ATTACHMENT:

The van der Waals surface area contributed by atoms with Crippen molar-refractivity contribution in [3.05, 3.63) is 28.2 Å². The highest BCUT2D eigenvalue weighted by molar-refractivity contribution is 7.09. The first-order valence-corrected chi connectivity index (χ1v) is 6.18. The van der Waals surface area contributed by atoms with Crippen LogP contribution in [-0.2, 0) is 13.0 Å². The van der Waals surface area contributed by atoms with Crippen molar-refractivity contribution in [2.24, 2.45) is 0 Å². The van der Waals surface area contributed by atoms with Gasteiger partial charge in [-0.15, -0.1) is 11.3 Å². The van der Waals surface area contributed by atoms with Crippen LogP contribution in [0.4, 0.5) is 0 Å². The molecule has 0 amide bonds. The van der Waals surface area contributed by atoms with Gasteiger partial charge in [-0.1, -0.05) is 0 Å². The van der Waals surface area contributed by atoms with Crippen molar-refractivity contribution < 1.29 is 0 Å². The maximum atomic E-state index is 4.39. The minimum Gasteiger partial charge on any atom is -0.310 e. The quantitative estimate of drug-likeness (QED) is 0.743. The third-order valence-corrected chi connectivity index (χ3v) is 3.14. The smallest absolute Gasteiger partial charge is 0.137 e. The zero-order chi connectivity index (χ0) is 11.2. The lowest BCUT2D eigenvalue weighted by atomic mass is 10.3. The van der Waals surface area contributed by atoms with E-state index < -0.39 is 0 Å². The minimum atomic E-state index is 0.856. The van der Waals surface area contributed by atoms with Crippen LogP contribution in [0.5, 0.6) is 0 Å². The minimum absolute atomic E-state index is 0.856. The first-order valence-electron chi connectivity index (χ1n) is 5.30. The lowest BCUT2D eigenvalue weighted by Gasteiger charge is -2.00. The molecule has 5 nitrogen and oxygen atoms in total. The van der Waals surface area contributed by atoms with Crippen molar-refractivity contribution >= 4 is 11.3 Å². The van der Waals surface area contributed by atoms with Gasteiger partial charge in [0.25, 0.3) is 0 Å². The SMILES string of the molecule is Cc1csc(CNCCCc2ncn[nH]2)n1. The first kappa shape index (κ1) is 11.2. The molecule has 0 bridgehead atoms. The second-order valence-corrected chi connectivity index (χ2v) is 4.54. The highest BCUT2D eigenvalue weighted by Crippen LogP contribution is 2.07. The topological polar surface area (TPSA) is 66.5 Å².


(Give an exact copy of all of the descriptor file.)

The van der Waals surface area contributed by atoms with Crippen molar-refractivity contribution in [3.05, 3.63) is 28.2 Å². The highest BCUT2D eigenvalue weighted by molar-refractivity contribution is 7.09. The first-order valence-corrected chi connectivity index (χ1v) is 6.18. The van der Waals surface area contributed by atoms with Crippen LogP contribution in [-0.2, 0) is 13.0 Å². The van der Waals surface area contributed by atoms with Crippen molar-refractivity contribution in [2.24, 2.45) is 0 Å². The van der Waals surface area contributed by atoms with Gasteiger partial charge in [-0.15, -0.1) is 11.3 Å². The van der Waals surface area contributed by atoms with Crippen LogP contribution in [0.4, 0.5) is 0 Å². The molecule has 0 amide bonds. The van der Waals surface area contributed by atoms with Gasteiger partial charge in [-0.1, -0.05) is 0 Å². The van der Waals surface area contributed by atoms with Crippen molar-refractivity contribution < 1.29 is 0 Å². The maximum atomic E-state index is 4.39. The minimum Gasteiger partial charge on any atom is -0.310 e. The quantitative estimate of drug-likeness (QED) is 0.743. The third-order valence-corrected chi connectivity index (χ3v) is 3.14. The smallest absolute Gasteiger partial charge is 0.137 e. The zero-order chi connectivity index (χ0) is 11.2. The lowest BCUT2D eigenvalue weighted by atomic mass is 10.3. The van der Waals surface area contributed by atoms with E-state index < -0.39 is 0 Å². The minimum atomic E-state index is 0.856. The van der Waals surface area contributed by atoms with Crippen LogP contribution in [0.5, 0.6) is 0 Å². The minimum absolute atomic E-state index is 0.856. The first-order valence-electron chi connectivity index (χ1n) is 5.30. The lowest BCUT2D eigenvalue weighted by Gasteiger charge is -2.00. The molecule has 5 nitrogen and oxygen atoms in total. The van der Waals surface area contributed by atoms with Crippen molar-refractivity contribution >= 4 is 11.3 Å². The van der Waals surface area contributed by atoms with Gasteiger partial charge in [0.25, 0.3) is 0 Å². The SMILES string of the molecule is Cc1csc(CNCCCc2ncn[nH]2)n1. The first kappa shape index (κ1) is 11.2. The molecule has 0 bridgehead atoms. The second-order valence-corrected chi connectivity index (χ2v) is 4.54. The highest BCUT2D eigenvalue weighted by Crippen LogP contribution is 2.07. The topological polar surface area (TPSA) is 66.5 Å².